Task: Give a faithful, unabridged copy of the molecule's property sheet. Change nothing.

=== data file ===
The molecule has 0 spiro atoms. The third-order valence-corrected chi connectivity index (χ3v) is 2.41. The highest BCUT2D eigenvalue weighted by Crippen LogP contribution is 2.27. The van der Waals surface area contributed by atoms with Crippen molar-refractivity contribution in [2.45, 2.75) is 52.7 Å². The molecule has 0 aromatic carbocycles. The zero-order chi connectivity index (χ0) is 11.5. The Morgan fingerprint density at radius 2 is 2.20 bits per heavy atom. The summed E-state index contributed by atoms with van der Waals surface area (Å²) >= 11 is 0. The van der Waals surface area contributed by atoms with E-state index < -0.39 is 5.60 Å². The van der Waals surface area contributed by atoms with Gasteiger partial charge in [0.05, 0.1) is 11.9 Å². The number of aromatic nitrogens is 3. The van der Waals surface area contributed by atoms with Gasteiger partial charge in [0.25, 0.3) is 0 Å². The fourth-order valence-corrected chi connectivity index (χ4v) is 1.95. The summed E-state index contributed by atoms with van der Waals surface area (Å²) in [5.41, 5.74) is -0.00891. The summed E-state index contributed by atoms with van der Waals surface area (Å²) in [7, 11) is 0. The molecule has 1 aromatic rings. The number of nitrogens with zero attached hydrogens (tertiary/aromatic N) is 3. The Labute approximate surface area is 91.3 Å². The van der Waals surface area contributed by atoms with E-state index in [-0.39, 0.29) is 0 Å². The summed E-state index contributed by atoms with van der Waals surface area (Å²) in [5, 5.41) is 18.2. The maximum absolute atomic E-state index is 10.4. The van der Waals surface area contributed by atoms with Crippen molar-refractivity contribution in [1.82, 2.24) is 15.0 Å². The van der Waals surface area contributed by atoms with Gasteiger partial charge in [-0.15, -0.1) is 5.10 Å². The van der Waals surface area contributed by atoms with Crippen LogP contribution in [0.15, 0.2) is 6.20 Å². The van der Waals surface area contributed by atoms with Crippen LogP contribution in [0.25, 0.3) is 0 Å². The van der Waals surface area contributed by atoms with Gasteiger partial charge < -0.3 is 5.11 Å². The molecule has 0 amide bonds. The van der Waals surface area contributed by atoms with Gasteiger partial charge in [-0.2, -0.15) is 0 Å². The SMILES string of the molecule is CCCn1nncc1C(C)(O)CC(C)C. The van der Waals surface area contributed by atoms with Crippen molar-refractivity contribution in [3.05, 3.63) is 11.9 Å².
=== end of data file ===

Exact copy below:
The molecule has 0 spiro atoms. The third-order valence-corrected chi connectivity index (χ3v) is 2.41. The highest BCUT2D eigenvalue weighted by Crippen LogP contribution is 2.27. The van der Waals surface area contributed by atoms with Crippen molar-refractivity contribution in [2.45, 2.75) is 52.7 Å². The molecule has 0 aromatic carbocycles. The zero-order chi connectivity index (χ0) is 11.5. The Morgan fingerprint density at radius 2 is 2.20 bits per heavy atom. The summed E-state index contributed by atoms with van der Waals surface area (Å²) >= 11 is 0. The van der Waals surface area contributed by atoms with E-state index < -0.39 is 5.60 Å². The van der Waals surface area contributed by atoms with Gasteiger partial charge in [0.05, 0.1) is 11.9 Å². The number of aromatic nitrogens is 3. The van der Waals surface area contributed by atoms with Gasteiger partial charge in [0.25, 0.3) is 0 Å². The fourth-order valence-corrected chi connectivity index (χ4v) is 1.95. The summed E-state index contributed by atoms with van der Waals surface area (Å²) in [5.41, 5.74) is -0.00891. The summed E-state index contributed by atoms with van der Waals surface area (Å²) in [7, 11) is 0. The molecule has 1 aromatic rings. The number of nitrogens with zero attached hydrogens (tertiary/aromatic N) is 3. The Labute approximate surface area is 91.3 Å². The van der Waals surface area contributed by atoms with E-state index in [-0.39, 0.29) is 0 Å². The summed E-state index contributed by atoms with van der Waals surface area (Å²) in [5, 5.41) is 18.2. The maximum absolute atomic E-state index is 10.4. The van der Waals surface area contributed by atoms with Crippen molar-refractivity contribution in [1.82, 2.24) is 15.0 Å². The van der Waals surface area contributed by atoms with Gasteiger partial charge in [-0.15, -0.1) is 5.10 Å². The van der Waals surface area contributed by atoms with Crippen LogP contribution in [0.15, 0.2) is 6.20 Å². The van der Waals surface area contributed by atoms with Crippen LogP contribution in [0.25, 0.3) is 0 Å². The van der Waals surface area contributed by atoms with Gasteiger partial charge < -0.3 is 5.11 Å². The molecule has 0 amide bonds. The van der Waals surface area contributed by atoms with Gasteiger partial charge in [-0.2, -0.15) is 0 Å². The SMILES string of the molecule is CCCn1nncc1C(C)(O)CC(C)C. The van der Waals surface area contributed by atoms with Crippen molar-refractivity contribution in [3.05, 3.63) is 11.9 Å².